One of my favorite sci-fi films is Flight of the Navigator, a thoroughly 1980s children’s adventure in which a 12-year-old Florida boy named David Freeman goes out one summer evening to pick up his younger brother, falls into a ravine, and then mysteriously disappears. After returning home eight years later with no memory of what has happened during that time, he agrees to be analyzed by NASA scientists only to learn that his brain has been crammed full of data from an alien world. Thus begins David’s journey to learn what has happened to him and try to recover his lost childhood.
Having fond memories of this film, I watched it again as an adult over the weekend. I was almost exactly the same age as the character in Flight of the Navigator at the time it was released, and the movie evoked a lot of nostalgia for that era. It shares some thematic overlap with E.T. in that a boy befriends an alien, temporarily runs away from home, and helps the alien find its way back to the civilization from which it came. But The Flight of the Navigator also is an unapologetically geeky film, appealing to us science-minded nerds with scenes set at NASA (back in the days when the Space Shuttle program was going strong and lighting up the imaginations of children like me—I still don’t know if I could explain in full how exhilarating it was to see those shuttles launch) complete with corny robots and futuristic sliding doors like you might see in Star Trek.
So, while watching this movie again, I was searching for what it was that had captivated me the most when I first saw it as a kid. And while the geekiness was a plus, my favorite aspect of it was the exploration of human potential. In the scene where David undergoes analysis at NASA, Dr. Faraday (likely also a scientific reference?) asks him a series of questions about what happened to him after he went missing. While David says he doesn’t remember anything, his subconscious mind is answering these same questions in parallel on a nearby computer display and telling a very different story. As spaceship diagrams and distant star charts notated in an alien language fly by on the screen (Contact would depict something similar years later), it becomes clear that David has in fact traveled light years from home and returned to Earth with a brain full of information acquired on the planet Thaelon.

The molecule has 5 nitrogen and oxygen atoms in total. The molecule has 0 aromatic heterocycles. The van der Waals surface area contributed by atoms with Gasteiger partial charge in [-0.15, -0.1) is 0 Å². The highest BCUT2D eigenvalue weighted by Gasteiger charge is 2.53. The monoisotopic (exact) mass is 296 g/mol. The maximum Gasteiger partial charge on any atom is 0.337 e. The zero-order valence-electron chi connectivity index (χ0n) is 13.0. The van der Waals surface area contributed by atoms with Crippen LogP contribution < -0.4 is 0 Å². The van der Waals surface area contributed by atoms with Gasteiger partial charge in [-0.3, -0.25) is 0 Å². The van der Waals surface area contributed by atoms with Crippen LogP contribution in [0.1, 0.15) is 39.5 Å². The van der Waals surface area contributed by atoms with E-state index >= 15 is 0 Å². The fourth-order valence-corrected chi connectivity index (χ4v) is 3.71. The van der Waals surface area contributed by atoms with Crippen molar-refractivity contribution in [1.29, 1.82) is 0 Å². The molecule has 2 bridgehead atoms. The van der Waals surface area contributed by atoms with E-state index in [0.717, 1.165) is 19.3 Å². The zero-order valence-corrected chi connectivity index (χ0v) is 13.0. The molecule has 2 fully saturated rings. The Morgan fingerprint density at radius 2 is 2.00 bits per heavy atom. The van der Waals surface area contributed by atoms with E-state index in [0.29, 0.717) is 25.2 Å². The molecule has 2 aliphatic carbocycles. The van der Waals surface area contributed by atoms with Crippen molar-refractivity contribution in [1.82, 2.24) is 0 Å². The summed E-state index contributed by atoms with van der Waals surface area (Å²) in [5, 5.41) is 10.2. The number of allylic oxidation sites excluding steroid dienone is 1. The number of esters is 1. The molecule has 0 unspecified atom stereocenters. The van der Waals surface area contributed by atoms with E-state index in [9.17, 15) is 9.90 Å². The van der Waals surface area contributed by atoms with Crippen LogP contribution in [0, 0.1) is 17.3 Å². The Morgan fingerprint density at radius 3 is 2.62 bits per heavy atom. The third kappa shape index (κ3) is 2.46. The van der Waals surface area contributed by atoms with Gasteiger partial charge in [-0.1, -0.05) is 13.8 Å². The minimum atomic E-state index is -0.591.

This blending of human, alien, and machine—at one point it is revealed that David is communicating directly with the NASA computers in binary code—is one of the most intriguing elements of the film. And it poses the question of just what humans might be capable of. Max, the robotic commander of the ship David eventually boards once more in a quest to retrace his steps, even references the fact that we homo sapiens only use 10 percent of our cognitive capacity, making us wonder what would happen if we could unlock that latent potential within our own minds. The music itself lends a sense of mystery in the way that only 1980s era film scores can, heightening the drama surrounding David’s transformation. This metamorphosis is what I still find most intriguing about The Flight of the Navigator thirty years later.
The spaceship, a rounded silvery metallic craft that can convert into liquid form and any number of shapes, is also appealing. Later on, when it shifts into a more aerodynamic design, the ship looks somewhat similar to the one in which famed astrophysicist and science communicator Neil deGrasse Tyson travels in his remake of Cosmos: A Spacetime Odyssey. The interior looks sufficiently otherworldly, equipped with artificial intelligence and a lab of animal species from far-flung worlds (another small similarity with E.T., whose protagonist aliens were botanists). What kid wouldn’t want to take a ride and go exploring in a ship like that, free and far from the cares of chores and homework?
Thinking about Flight of the Navigator in the context of its time, I of course note who’s not being represented in the film. No girls or women, people of color, LGBTQ folks, religious minorities, or people with disabilities feature prominently in it, for example, as was pretty much par for the course back then. When I was a girl, I remember being uncomfortable always having to simulate a kind of identification with male protagonists in the films and tv shows that I watched since that was the default and there was rarely an alternative. So while there’s still plenty to appreciate in Flight of the Navigator, it shows its age in this regard.
While representation has a long way to go in film and tv, it is great to see female and PoC characters at the forefront of major sci-fi juggernauts like Star Wars: The Force Awakens, Rogue One: A Star Wars Story, and particularly the upcoming Star Trek: Discovery (if any franchise should be at the forefront in making progress where this is concerned, it should of course be Star Trek with its theme of infinite diversity in infinite combinations). It shows us that discovery is for everyone and that we can all explore the mysteries of the universes within and without ourselves. That message is clearly what drew me back to Flight of the Navigator after all this time. If a remake ever hits the theaters (doubtful at this point, but you never know), a fresh take on this endearing 1980s sci-fi movie for kids could be terrific.